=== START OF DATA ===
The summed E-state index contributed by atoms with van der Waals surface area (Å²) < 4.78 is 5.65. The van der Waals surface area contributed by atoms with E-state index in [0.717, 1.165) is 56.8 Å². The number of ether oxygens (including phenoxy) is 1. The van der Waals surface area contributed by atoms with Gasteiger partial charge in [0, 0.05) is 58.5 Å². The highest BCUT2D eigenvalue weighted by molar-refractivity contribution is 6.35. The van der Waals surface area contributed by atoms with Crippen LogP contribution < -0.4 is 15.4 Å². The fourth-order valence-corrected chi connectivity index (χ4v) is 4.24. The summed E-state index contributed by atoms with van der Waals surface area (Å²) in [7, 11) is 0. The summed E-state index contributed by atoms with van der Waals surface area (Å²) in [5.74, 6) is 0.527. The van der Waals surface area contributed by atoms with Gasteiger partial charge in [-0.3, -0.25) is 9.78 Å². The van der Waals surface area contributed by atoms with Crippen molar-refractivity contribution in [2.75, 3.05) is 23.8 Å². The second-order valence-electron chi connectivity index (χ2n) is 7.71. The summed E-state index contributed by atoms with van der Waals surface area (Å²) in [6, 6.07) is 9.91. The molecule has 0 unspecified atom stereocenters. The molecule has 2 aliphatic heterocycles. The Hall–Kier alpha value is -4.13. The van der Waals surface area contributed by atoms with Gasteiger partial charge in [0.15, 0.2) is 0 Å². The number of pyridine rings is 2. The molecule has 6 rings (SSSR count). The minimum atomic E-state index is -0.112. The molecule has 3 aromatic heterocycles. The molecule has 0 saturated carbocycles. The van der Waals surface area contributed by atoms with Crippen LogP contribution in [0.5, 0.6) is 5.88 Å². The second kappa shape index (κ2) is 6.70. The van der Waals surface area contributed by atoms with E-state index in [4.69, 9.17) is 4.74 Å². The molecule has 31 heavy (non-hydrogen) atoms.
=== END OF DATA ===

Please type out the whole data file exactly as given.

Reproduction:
The summed E-state index contributed by atoms with van der Waals surface area (Å²) < 4.78 is 5.65. The van der Waals surface area contributed by atoms with E-state index in [0.717, 1.165) is 56.8 Å². The number of ether oxygens (including phenoxy) is 1. The van der Waals surface area contributed by atoms with Gasteiger partial charge in [0, 0.05) is 58.5 Å². The highest BCUT2D eigenvalue weighted by molar-refractivity contribution is 6.35. The van der Waals surface area contributed by atoms with Crippen LogP contribution < -0.4 is 15.4 Å². The fourth-order valence-corrected chi connectivity index (χ4v) is 4.24. The summed E-state index contributed by atoms with van der Waals surface area (Å²) in [7, 11) is 0. The summed E-state index contributed by atoms with van der Waals surface area (Å²) in [5.74, 6) is 0.527. The van der Waals surface area contributed by atoms with Gasteiger partial charge in [-0.3, -0.25) is 9.78 Å². The van der Waals surface area contributed by atoms with Crippen molar-refractivity contribution in [2.75, 3.05) is 23.8 Å². The second-order valence-electron chi connectivity index (χ2n) is 7.71. The summed E-state index contributed by atoms with van der Waals surface area (Å²) in [6, 6.07) is 9.91. The molecule has 0 unspecified atom stereocenters. The molecule has 2 aliphatic heterocycles. The Hall–Kier alpha value is -4.13. The van der Waals surface area contributed by atoms with Gasteiger partial charge in [0.15, 0.2) is 0 Å². The number of pyridine rings is 2. The molecule has 6 rings (SSSR count). The minimum atomic E-state index is -0.112. The molecule has 3 aromatic heterocycles. The molecule has 0 saturated carbocycles. The van der Waals surface area contributed by atoms with Crippen LogP contribution in [0.5, 0.6) is 5.88 Å². The second kappa shape index (κ2) is 6.70. The van der Waals surface area contributed by atoms with E-state index in [4.69, 9.17) is 4.74 Å². The molecule has 31 heavy (non-hydrogen) atoms.